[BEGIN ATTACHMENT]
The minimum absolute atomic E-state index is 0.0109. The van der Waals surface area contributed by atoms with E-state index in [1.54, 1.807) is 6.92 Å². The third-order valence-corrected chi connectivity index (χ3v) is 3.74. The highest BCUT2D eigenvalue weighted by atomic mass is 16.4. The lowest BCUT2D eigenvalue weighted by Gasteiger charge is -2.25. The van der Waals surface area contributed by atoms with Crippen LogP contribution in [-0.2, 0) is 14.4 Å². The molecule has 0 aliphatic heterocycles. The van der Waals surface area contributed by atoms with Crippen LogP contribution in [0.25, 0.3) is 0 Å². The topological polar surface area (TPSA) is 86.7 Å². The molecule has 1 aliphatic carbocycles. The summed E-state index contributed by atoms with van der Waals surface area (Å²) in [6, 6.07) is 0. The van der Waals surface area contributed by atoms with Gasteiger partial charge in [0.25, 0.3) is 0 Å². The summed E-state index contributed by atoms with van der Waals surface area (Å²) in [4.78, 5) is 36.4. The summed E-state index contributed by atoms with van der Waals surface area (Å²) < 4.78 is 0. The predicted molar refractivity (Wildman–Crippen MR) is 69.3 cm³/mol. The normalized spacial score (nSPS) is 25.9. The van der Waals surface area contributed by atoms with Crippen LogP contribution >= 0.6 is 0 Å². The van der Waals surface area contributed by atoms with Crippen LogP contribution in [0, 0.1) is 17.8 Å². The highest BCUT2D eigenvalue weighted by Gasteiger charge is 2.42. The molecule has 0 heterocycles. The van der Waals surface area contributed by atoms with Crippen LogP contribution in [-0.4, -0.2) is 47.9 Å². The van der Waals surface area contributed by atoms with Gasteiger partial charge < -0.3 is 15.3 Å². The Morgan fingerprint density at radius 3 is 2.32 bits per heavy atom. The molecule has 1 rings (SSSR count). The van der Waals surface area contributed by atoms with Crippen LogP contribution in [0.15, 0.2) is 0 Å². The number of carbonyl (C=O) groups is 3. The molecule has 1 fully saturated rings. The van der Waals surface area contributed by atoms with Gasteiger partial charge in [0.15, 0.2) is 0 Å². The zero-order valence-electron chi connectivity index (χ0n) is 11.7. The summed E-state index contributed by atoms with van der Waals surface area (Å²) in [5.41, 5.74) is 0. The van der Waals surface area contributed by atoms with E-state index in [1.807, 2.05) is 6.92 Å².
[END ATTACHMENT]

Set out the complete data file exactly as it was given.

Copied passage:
The minimum absolute atomic E-state index is 0.0109. The van der Waals surface area contributed by atoms with E-state index in [1.54, 1.807) is 6.92 Å². The third-order valence-corrected chi connectivity index (χ3v) is 3.74. The highest BCUT2D eigenvalue weighted by atomic mass is 16.4. The lowest BCUT2D eigenvalue weighted by Gasteiger charge is -2.25. The van der Waals surface area contributed by atoms with Crippen LogP contribution in [-0.2, 0) is 14.4 Å². The molecule has 0 aliphatic heterocycles. The van der Waals surface area contributed by atoms with Crippen LogP contribution in [0.25, 0.3) is 0 Å². The topological polar surface area (TPSA) is 86.7 Å². The molecule has 1 aliphatic carbocycles. The summed E-state index contributed by atoms with van der Waals surface area (Å²) in [6, 6.07) is 0. The van der Waals surface area contributed by atoms with Gasteiger partial charge in [0.25, 0.3) is 0 Å². The summed E-state index contributed by atoms with van der Waals surface area (Å²) in [4.78, 5) is 36.4. The summed E-state index contributed by atoms with van der Waals surface area (Å²) < 4.78 is 0. The predicted molar refractivity (Wildman–Crippen MR) is 69.3 cm³/mol. The normalized spacial score (nSPS) is 25.9. The van der Waals surface area contributed by atoms with Crippen LogP contribution >= 0.6 is 0 Å². The van der Waals surface area contributed by atoms with Crippen LogP contribution in [0, 0.1) is 17.8 Å². The highest BCUT2D eigenvalue weighted by Gasteiger charge is 2.42. The molecule has 0 heterocycles. The van der Waals surface area contributed by atoms with Crippen LogP contribution in [-0.4, -0.2) is 47.9 Å². The van der Waals surface area contributed by atoms with Gasteiger partial charge < -0.3 is 15.3 Å². The Morgan fingerprint density at radius 3 is 2.32 bits per heavy atom. The molecule has 1 rings (SSSR count). The van der Waals surface area contributed by atoms with Crippen LogP contribution in [0.15, 0.2) is 0 Å². The number of carbonyl (C=O) groups is 3. The molecule has 1 fully saturated rings. The van der Waals surface area contributed by atoms with Gasteiger partial charge in [0.15, 0.2) is 0 Å². The zero-order valence-electron chi connectivity index (χ0n) is 11.7. The summed E-state index contributed by atoms with van der Waals surface area (Å²) in [5.41, 5.74) is 0. The van der Waals surface area contributed by atoms with E-state index in [1.807, 2.05) is 6.92 Å².